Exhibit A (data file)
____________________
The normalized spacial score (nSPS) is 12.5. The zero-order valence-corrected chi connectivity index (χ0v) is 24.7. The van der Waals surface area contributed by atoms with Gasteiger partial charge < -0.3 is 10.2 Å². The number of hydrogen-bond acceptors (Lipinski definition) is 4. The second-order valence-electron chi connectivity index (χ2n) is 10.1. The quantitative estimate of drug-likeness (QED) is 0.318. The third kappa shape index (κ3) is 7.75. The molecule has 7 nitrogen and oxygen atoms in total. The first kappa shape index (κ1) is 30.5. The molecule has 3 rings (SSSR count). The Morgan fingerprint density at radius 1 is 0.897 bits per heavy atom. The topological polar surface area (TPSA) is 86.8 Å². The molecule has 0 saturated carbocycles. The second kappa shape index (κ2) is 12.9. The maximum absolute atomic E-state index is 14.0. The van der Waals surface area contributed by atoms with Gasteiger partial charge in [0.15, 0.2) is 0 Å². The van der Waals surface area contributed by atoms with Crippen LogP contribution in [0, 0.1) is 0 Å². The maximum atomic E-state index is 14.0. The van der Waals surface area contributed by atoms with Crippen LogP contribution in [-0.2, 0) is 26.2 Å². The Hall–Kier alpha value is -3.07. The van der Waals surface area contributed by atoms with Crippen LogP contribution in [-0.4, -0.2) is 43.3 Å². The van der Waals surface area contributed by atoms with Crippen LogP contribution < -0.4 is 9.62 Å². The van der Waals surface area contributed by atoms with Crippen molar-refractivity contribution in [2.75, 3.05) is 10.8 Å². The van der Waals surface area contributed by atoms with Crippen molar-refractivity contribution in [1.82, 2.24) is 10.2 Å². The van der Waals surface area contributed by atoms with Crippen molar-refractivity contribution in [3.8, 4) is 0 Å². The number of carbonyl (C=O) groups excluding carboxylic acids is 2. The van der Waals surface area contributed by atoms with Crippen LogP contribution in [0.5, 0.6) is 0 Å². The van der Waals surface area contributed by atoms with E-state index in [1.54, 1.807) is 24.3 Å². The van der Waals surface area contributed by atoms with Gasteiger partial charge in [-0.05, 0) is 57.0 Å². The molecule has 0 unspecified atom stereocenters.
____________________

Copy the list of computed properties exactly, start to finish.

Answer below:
The normalized spacial score (nSPS) is 12.5. The zero-order valence-corrected chi connectivity index (χ0v) is 24.7. The van der Waals surface area contributed by atoms with Gasteiger partial charge < -0.3 is 10.2 Å². The number of hydrogen-bond acceptors (Lipinski definition) is 4. The second-order valence-electron chi connectivity index (χ2n) is 10.1. The quantitative estimate of drug-likeness (QED) is 0.318. The third kappa shape index (κ3) is 7.75. The molecule has 7 nitrogen and oxygen atoms in total. The first kappa shape index (κ1) is 30.5. The molecule has 3 rings (SSSR count). The Morgan fingerprint density at radius 1 is 0.897 bits per heavy atom. The topological polar surface area (TPSA) is 86.8 Å². The molecule has 0 saturated carbocycles. The second kappa shape index (κ2) is 12.9. The maximum absolute atomic E-state index is 14.0. The van der Waals surface area contributed by atoms with Gasteiger partial charge in [0.15, 0.2) is 0 Å². The van der Waals surface area contributed by atoms with Crippen LogP contribution in [0, 0.1) is 0 Å². The maximum atomic E-state index is 14.0. The van der Waals surface area contributed by atoms with Crippen LogP contribution in [-0.2, 0) is 26.2 Å². The Hall–Kier alpha value is -3.07. The van der Waals surface area contributed by atoms with Crippen LogP contribution in [-0.4, -0.2) is 43.3 Å². The van der Waals surface area contributed by atoms with Crippen LogP contribution < -0.4 is 9.62 Å². The van der Waals surface area contributed by atoms with Crippen molar-refractivity contribution in [2.75, 3.05) is 10.8 Å². The van der Waals surface area contributed by atoms with Crippen molar-refractivity contribution in [1.82, 2.24) is 10.2 Å². The van der Waals surface area contributed by atoms with Crippen molar-refractivity contribution in [3.8, 4) is 0 Å². The number of carbonyl (C=O) groups excluding carboxylic acids is 2. The van der Waals surface area contributed by atoms with Crippen LogP contribution in [0.5, 0.6) is 0 Å². The van der Waals surface area contributed by atoms with E-state index in [1.54, 1.807) is 24.3 Å². The van der Waals surface area contributed by atoms with Gasteiger partial charge in [-0.05, 0) is 57.0 Å². The molecule has 0 unspecified atom stereocenters.